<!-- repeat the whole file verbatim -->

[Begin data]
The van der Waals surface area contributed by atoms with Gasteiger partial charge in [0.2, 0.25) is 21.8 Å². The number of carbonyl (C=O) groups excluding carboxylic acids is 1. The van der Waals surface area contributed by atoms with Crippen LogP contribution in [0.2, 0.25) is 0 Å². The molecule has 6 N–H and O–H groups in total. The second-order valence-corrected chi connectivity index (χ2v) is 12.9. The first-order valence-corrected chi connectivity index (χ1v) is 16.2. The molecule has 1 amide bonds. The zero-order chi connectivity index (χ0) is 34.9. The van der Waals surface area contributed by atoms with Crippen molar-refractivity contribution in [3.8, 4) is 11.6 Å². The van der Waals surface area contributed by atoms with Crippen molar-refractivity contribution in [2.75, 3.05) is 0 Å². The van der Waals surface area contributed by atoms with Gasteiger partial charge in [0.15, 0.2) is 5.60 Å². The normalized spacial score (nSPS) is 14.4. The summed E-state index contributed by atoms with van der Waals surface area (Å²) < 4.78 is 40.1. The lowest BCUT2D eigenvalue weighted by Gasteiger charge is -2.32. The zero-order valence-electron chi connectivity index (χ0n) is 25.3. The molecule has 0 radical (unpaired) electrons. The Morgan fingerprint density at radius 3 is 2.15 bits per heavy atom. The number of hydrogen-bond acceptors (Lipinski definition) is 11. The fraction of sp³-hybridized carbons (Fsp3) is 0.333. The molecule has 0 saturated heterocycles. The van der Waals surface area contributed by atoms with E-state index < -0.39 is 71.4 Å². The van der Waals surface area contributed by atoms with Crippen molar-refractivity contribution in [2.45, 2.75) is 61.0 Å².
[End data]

The van der Waals surface area contributed by atoms with Gasteiger partial charge in [0.2, 0.25) is 21.8 Å². The number of carbonyl (C=O) groups excluding carboxylic acids is 1. The van der Waals surface area contributed by atoms with Crippen LogP contribution in [0.2, 0.25) is 0 Å². The molecule has 6 N–H and O–H groups in total. The second-order valence-corrected chi connectivity index (χ2v) is 12.9. The first-order valence-corrected chi connectivity index (χ1v) is 16.2. The molecule has 1 amide bonds. The zero-order chi connectivity index (χ0) is 34.9. The van der Waals surface area contributed by atoms with Crippen molar-refractivity contribution in [3.8, 4) is 11.6 Å². The van der Waals surface area contributed by atoms with Crippen molar-refractivity contribution in [2.75, 3.05) is 0 Å². The van der Waals surface area contributed by atoms with Gasteiger partial charge in [0.15, 0.2) is 5.60 Å². The normalized spacial score (nSPS) is 14.4. The summed E-state index contributed by atoms with van der Waals surface area (Å²) < 4.78 is 40.1. The lowest BCUT2D eigenvalue weighted by Gasteiger charge is -2.32. The zero-order valence-electron chi connectivity index (χ0n) is 25.3. The molecule has 0 radical (unpaired) electrons. The Morgan fingerprint density at radius 3 is 2.15 bits per heavy atom. The number of hydrogen-bond acceptors (Lipinski definition) is 11. The fraction of sp³-hybridized carbons (Fsp3) is 0.333. The molecule has 0 saturated heterocycles. The van der Waals surface area contributed by atoms with E-state index < -0.39 is 71.4 Å². The van der Waals surface area contributed by atoms with Crippen molar-refractivity contribution in [2.45, 2.75) is 61.0 Å².